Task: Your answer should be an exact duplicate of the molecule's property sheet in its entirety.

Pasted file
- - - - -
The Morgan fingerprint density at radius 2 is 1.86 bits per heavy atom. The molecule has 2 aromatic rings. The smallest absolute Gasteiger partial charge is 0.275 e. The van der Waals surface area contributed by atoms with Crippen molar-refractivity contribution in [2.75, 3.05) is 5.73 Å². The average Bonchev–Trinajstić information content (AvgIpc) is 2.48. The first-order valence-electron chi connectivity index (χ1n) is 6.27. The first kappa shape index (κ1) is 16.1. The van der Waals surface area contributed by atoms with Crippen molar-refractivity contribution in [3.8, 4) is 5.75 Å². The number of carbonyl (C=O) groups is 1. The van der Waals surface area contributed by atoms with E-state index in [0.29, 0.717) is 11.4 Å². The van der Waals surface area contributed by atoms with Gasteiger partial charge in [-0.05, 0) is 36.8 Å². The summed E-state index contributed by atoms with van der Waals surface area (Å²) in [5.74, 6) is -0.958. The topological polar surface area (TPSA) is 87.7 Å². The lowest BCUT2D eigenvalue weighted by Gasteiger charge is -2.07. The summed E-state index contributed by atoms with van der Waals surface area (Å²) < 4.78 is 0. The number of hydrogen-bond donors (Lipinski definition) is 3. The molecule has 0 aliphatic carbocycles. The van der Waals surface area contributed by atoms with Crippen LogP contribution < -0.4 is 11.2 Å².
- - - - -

The Morgan fingerprint density at radius 2 is 1.86 bits per heavy atom. The molecule has 2 aromatic rings. The smallest absolute Gasteiger partial charge is 0.275 e. The van der Waals surface area contributed by atoms with Crippen molar-refractivity contribution in [2.75, 3.05) is 5.73 Å². The average Bonchev–Trinajstić information content (AvgIpc) is 2.48. The first-order valence-electron chi connectivity index (χ1n) is 6.27. The first kappa shape index (κ1) is 16.1. The van der Waals surface area contributed by atoms with Crippen molar-refractivity contribution in [3.8, 4) is 5.75 Å². The number of carbonyl (C=O) groups is 1. The van der Waals surface area contributed by atoms with E-state index in [0.29, 0.717) is 11.4 Å². The van der Waals surface area contributed by atoms with Gasteiger partial charge in [-0.05, 0) is 36.8 Å². The summed E-state index contributed by atoms with van der Waals surface area (Å²) in [5.74, 6) is -0.958. The topological polar surface area (TPSA) is 87.7 Å². The lowest BCUT2D eigenvalue weighted by Gasteiger charge is -2.07. The summed E-state index contributed by atoms with van der Waals surface area (Å²) < 4.78 is 0. The number of hydrogen-bond donors (Lipinski definition) is 3. The molecule has 0 aliphatic carbocycles. The van der Waals surface area contributed by atoms with Crippen LogP contribution < -0.4 is 11.2 Å².